The Broads is Britain's largest nationally protected
wetland. Its rivers, broads, marshes and
fens make it a unique area, rich in rare habitats for a myriad plants
This live webcam from bbc.co.uk/norfolk is the
first time mobile camera technology has been used on the Broads
in this way.
Housed on a Broads Authority patrol launch, the
camera will offer views from Breydon Water, the River Yare and the
Adrian Vernon is head navigation ranger with the
"Breydon Water is an
inland tidal estuary. The current runs fast at the Great Yarmouth
end and there can be a large rise and fall of tide," he said.
"If there are high winds, particularly
when they are blowing against the tide, it can get quite rough.
"The launch is staffed by two seasonal Navigation
Rangers who are highly trained and particularly experienced in this
sometimes challenging area.
"Their primary job is to assist and give advice
to vessels crossing Breydon Water and those navigating the bridges
at Great Yarmouth.
"If they weren't on patrol, more vessels would
get stuck on the mud, or under bridges or stray into the commercial
port area," he added.
Senior web producer Martin Barber said it has been
an ambition to get a live webcam out on the water for some time.
"The Broads are such an important part of
Norfolk life, both in terms of the money generated from tourism
and local business'.
Web producer Martin Barber with technician David
Dodd get the camera ship-shape.
"I wanted to find a way of sharing this beautiful
part of the county with visitors to the website that went beyond
simple photographs or our 360° interactive views," he said.
"I first looked at the idea of a boat based
webcam a couple of years ago, but it's only recently that the mobile
and camera technology became available to let us take the idea from
aspiration to reality.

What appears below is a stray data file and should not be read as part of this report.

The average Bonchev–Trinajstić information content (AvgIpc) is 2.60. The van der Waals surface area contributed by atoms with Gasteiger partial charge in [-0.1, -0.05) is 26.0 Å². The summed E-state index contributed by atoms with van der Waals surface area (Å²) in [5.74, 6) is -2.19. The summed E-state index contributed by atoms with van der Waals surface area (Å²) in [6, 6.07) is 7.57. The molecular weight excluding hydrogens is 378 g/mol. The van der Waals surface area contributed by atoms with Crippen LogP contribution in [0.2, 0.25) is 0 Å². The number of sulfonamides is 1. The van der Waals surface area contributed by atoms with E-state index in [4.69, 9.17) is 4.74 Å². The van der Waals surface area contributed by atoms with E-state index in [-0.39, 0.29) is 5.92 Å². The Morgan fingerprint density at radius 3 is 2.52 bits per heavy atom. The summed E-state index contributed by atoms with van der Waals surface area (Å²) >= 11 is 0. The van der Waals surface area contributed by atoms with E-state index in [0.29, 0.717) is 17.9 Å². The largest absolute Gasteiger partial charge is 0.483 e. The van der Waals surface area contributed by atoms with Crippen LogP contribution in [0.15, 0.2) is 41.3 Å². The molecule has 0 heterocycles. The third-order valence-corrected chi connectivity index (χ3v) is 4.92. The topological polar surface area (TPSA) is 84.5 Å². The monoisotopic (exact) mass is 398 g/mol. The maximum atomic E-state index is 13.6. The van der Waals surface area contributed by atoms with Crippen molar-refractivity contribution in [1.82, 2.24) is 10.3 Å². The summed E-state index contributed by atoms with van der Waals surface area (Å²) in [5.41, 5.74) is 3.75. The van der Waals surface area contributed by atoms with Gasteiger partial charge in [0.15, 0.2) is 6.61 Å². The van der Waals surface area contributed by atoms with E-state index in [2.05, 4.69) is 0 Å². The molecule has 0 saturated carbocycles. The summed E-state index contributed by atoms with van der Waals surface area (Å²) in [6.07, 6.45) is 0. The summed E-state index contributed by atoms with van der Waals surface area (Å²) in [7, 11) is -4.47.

"Now for the first time, our mobile webcam
will let people enjoy the Norfolk Broads experience wherever they
live in the world," he added.
Managed by the Broads Authority, the Broads has
It is one of the family of National Parks - for
its blend of wildlife, distinctive landscapes and the opportunities
for people to relax and enjoy themselves both on land and on the
Breydon Water is four miles
long, one mile wide and is a site of special scientific interest.
Navigation ranger, Joan Derhé is often stationed
on the Breydon patrol craft.
"I think the webcam is a great idea,"
"We see a lot of wildlife, including seals,
on Breydon. It's also quite different from the rest of the Broads
in that's it's very open and a lot wilder than many of the rivers.
"There's a lot of river traffic here, so you'll
see a mix of hire boats, private vessels and some commercial craft.
"You'll also see lots of tourist trying to
get to grips with navigating and having fun on the waterways.
"We get the occasional hen party too, let's
just say they dress their boat in more than your regulation safety
inflatables," she added.
The webcam installation has been a collaborative
project for all concerned.
"Everybody involved has just been brilliant.
It was a new idea that needed the help of all concerned to make
it happen," said Martin Barber.
"From the Broads Authority who embraced the
original idea, to the BBC resources staff and experts who developed
the mobile camera technology.
"The final stages of the project have been
about three months in development - let's just hope we now get some
sunshine to show the Broads off at their best," he added.
The Breydon Water launch has finished for 2004.
See a gallery
of pictures taken throughout the season.
The mobile camera will return to a Broads location